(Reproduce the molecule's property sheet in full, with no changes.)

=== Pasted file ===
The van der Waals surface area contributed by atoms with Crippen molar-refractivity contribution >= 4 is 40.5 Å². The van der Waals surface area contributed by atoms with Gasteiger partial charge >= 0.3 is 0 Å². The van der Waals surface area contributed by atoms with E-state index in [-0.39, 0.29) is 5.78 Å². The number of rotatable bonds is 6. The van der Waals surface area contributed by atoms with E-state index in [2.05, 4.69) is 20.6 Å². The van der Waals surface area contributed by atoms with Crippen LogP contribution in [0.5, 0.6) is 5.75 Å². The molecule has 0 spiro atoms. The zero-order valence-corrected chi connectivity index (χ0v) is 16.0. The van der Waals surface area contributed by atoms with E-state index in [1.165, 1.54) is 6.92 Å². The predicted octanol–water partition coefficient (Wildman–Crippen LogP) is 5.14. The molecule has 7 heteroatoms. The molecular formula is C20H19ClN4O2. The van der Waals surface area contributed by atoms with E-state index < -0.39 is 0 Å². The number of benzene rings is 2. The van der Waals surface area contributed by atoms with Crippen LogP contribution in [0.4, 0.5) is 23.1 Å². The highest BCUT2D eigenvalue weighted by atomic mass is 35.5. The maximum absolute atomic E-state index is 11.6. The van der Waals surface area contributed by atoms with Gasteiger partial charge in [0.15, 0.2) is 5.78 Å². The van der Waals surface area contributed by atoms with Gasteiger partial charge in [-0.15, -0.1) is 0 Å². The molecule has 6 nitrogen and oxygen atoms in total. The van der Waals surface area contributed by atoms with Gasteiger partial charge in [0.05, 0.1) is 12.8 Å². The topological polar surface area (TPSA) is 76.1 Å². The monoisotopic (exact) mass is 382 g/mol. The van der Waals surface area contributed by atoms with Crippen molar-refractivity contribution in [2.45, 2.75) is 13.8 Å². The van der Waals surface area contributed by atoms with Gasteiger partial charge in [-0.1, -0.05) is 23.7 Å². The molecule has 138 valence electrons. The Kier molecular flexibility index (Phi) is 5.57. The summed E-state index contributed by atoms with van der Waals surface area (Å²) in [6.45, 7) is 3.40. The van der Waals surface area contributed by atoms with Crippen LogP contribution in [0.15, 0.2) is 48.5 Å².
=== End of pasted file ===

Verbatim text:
The van der Waals surface area contributed by atoms with Crippen molar-refractivity contribution >= 4 is 40.5 Å². The van der Waals surface area contributed by atoms with Gasteiger partial charge >= 0.3 is 0 Å². The van der Waals surface area contributed by atoms with E-state index in [-0.39, 0.29) is 5.78 Å². The number of rotatable bonds is 6. The van der Waals surface area contributed by atoms with E-state index in [2.05, 4.69) is 20.6 Å². The van der Waals surface area contributed by atoms with Crippen LogP contribution in [0.5, 0.6) is 5.75 Å². The molecule has 0 spiro atoms. The zero-order valence-corrected chi connectivity index (χ0v) is 16.0. The van der Waals surface area contributed by atoms with E-state index in [1.165, 1.54) is 6.92 Å². The predicted octanol–water partition coefficient (Wildman–Crippen LogP) is 5.14. The molecule has 7 heteroatoms. The molecular formula is C20H19ClN4O2. The van der Waals surface area contributed by atoms with E-state index < -0.39 is 0 Å². The number of benzene rings is 2. The van der Waals surface area contributed by atoms with Crippen LogP contribution in [0.4, 0.5) is 23.1 Å². The highest BCUT2D eigenvalue weighted by atomic mass is 35.5. The maximum absolute atomic E-state index is 11.6. The van der Waals surface area contributed by atoms with Gasteiger partial charge in [0.15, 0.2) is 5.78 Å². The van der Waals surface area contributed by atoms with Gasteiger partial charge in [-0.15, -0.1) is 0 Å². The molecule has 6 nitrogen and oxygen atoms in total. The van der Waals surface area contributed by atoms with Gasteiger partial charge in [0.05, 0.1) is 12.8 Å². The topological polar surface area (TPSA) is 76.1 Å². The monoisotopic (exact) mass is 382 g/mol. The van der Waals surface area contributed by atoms with Crippen molar-refractivity contribution in [2.45, 2.75) is 13.8 Å². The van der Waals surface area contributed by atoms with Gasteiger partial charge in [-0.1, -0.05) is 23.7 Å². The molecule has 138 valence electrons. The Kier molecular flexibility index (Phi) is 5.57. The summed E-state index contributed by atoms with van der Waals surface area (Å²) in [6.45, 7) is 3.40. The van der Waals surface area contributed by atoms with Crippen LogP contribution in [0.15, 0.2) is 48.5 Å².